The commercial real estate market is heating up, but banks are in a stronger capital position to withstand any bubble bursts, the Federal Reserve said Wednesday.
“Valuation pressures in commercial real estate are rising as commercial property prices continue to increase rapidly, and underwriting standards at banks and in commercial mortgage-backed securities have been loosening,” the Fed said in a semiannual report to Congress.
However, banks are more resilient because of stronger capital positions and, overall, vulnerabilities in the U.S. financial system have moderated since the start of the year, according to the Fed report.
While securities valuations are currently in line, the Fed is nevertheless watching out for any bubbles in financial markets, including in the CRE market, as well as leveraged loans and subprime commercial loans. In fixed-income markets, valuation pressures have eased.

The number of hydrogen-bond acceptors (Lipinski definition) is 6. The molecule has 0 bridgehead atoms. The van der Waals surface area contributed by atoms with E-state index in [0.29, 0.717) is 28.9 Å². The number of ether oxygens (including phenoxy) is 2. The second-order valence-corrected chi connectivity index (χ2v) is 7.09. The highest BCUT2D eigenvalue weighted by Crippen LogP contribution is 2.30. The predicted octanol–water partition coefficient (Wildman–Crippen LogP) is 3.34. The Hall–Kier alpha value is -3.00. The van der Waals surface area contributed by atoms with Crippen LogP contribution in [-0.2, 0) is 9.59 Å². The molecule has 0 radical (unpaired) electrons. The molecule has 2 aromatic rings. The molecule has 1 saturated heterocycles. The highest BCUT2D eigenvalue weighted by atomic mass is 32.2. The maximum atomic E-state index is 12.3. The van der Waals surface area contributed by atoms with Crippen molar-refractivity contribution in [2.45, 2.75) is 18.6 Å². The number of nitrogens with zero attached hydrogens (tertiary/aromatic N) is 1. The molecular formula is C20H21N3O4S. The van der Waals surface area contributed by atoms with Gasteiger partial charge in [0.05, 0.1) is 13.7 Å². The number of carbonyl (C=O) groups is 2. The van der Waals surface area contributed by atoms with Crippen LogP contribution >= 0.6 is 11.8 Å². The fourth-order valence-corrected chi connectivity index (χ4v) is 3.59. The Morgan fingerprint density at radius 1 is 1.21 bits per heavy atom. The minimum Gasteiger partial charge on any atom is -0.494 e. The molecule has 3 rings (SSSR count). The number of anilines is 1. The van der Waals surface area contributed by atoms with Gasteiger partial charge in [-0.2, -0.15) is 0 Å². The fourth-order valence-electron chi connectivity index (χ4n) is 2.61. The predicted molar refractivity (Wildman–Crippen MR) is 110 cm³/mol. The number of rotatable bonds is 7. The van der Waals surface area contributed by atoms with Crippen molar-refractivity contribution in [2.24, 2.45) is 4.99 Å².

The Greek debt crisis hasn’t impacted the U.S. financial exposure, but the Fed warned that “financial vulnerabilities from the situation could become more concerning if large European counterparties were weakened by a significant deterioration in peripheral European countries.”
Meanwhile, liquidity in bond markets appears healthy, even as the Treasury Department and several other agencies released a joint report on Monday calling for improvements in how liquidity should be measured. The report comes after banks and high-frequency traders were found to have a huge role in the “unusually high level of volatility and a very rapid round-trip in prices” on Oct. 14, 2014.
“All told, while the current level of liquidity in the on-the-run interdealer market seems healthy, some aspects of price movements and liquidity metrics in this market warrant careful monitoring,” the Fed’s report to Congress said.
The Fed report accompanied Fed Chairwoman Janet Yellen’s testimony to the House, where she was expected to reiterate that the Fed plans to begin raising interest rates later this year.